Glen Park Kitchen

This project involved a first-floor gut and renovation of a 1950s era bungalow in North York.

Most 1950s era bungalows have small, non-family-friendly kitchens designed for one person. Our clients desired a space where they could cook together, eat with the family and entertain friends. The new kitchen is beautiful, bright and opens to the main living area.

Because the owners were living onsite in the basement apartment during the renovation, we took additional care with respect to dust and potential air pollutants. Our IAQ (indoor air quality) management plan included the isolation of work areas and depressurizing them with a HEPA (high efficiency particle arrest) air scrubber, using a HEPA-equipped vacuum for clean up of fine particulates, as well as the set up of an outdoor designated cutting area.


The existing kitchen was completely gutted and stripped back to the masonry walls. The surrounding interior partitions were largely removed and new beams were installed to open up the space.

We moved the old central staircase to open up the kitchen and remove the small hallways. The relocation of the stair and deletion of the central bearing wall required us to re-frame most of the ceiling. All of the existing flooring was removed and the original floor joists and subfloor were replaced. New cork flooring was then installed throughout.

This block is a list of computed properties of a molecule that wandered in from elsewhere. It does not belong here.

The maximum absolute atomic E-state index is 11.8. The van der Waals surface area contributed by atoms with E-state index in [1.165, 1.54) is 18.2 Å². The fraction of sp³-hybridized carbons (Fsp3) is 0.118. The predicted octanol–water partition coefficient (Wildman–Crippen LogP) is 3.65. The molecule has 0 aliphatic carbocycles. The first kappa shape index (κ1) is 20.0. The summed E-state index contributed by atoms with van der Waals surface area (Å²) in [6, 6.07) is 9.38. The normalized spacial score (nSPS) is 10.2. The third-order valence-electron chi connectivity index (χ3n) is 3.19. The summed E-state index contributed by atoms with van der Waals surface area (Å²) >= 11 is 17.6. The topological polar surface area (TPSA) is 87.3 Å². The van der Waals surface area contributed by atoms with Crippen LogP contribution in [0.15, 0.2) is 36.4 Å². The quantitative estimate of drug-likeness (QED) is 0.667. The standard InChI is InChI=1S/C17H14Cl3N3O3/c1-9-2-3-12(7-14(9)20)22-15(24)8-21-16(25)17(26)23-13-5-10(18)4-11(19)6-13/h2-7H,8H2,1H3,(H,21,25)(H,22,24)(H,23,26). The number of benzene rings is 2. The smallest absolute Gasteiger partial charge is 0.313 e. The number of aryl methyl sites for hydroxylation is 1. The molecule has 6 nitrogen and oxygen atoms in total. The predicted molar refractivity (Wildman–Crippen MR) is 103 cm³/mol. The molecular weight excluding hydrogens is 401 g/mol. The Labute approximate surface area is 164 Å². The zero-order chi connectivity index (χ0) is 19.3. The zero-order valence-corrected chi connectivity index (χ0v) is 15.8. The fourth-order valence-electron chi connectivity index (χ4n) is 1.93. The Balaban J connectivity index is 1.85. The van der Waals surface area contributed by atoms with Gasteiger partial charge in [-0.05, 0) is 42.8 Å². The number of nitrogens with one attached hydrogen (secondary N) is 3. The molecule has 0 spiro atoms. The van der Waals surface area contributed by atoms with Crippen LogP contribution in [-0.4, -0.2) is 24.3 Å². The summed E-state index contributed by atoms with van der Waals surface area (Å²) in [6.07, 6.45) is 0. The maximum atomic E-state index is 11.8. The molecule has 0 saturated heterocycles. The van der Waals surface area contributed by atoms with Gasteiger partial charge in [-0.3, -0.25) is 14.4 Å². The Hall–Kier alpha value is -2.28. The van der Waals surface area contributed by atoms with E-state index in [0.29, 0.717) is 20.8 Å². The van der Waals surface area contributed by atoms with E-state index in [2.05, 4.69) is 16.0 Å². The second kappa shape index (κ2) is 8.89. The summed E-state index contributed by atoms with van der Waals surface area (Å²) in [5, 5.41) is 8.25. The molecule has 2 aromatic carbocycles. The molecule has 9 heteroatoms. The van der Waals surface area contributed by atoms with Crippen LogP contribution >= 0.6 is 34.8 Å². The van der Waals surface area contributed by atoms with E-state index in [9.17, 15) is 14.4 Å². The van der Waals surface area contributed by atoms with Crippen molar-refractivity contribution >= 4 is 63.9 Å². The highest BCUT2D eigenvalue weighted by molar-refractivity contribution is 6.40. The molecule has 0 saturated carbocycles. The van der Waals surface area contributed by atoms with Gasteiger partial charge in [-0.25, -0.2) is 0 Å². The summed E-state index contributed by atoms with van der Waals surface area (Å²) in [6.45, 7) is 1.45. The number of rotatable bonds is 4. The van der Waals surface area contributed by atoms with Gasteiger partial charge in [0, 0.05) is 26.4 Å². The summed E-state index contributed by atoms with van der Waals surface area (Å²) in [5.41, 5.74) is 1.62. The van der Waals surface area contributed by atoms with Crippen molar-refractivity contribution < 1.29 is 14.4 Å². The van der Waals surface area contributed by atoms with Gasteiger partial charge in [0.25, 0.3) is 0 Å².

To maximize the cost effectiveness of the kitchen, we installed IKEA cabinet boxes and had custom FSC wood doors made. This reduced the cost of the cabinets and allowed our clients to invest in custom doors and beautiful dark charcoal PaperStone countertops.

Salvaged beams from a barn were repurposed as support posts for the new structural beam, and new custom industrial shelving delineates the kitchen and the adjacent living area. Lastly, we milled custom wood windowsills using some of the old roof and floor framing material salvaged from the interior demolition.


  • Greening Homes created a waste diversion plan before we started this project to identify potential waste/recyclable materials the project would produce
  • All salvageable wood elements from the original interior/exterior were saved and refinished for the renovation


  • PaperStone countertops
  • Reclaimed wood window sills above the sink using the old roof framing members that were removed during demolition
  • Structural wood posts were reclaimed from an old barn (purchased from Urban Tree Salvage)
  • Cork flooring throughout
  • A 97% recycled drywall product was used throughout
  • All framing lumber (where possible) was FSC certified
  • All trim, interior doors and custom wood stair were FSC certified
  • California standard, lead free plumbing fixtures under the sink


  • New energy-efficient Inline Fiberglass windows were installed above the sink with double-glazed, argon filled and super-insulated frames
  • LED lighting throughout using 2.5w puck lights in the built-in cabinets and kitchen, and Aroni pot lights in the ceilings


  • All subfloors and engineered cork flooring were NAUF (no added urea-formaldehyde)
  • Non-toxic soldering flux was used on all plumbing components
  • No VOC Eco-logo certified adhesives
  • No VOC primer and paints


  • This site was a 5-minute walk away from the Glencairn subway station and allowed the majority of the Greening Homes crew to take the TTC
  • Some crew members, including the Construction Manager, frequently cycled to the site in the warmer months
  • Trucks and other vehicles were used for moving materials and tools when they were required (not for day-to-day commuting)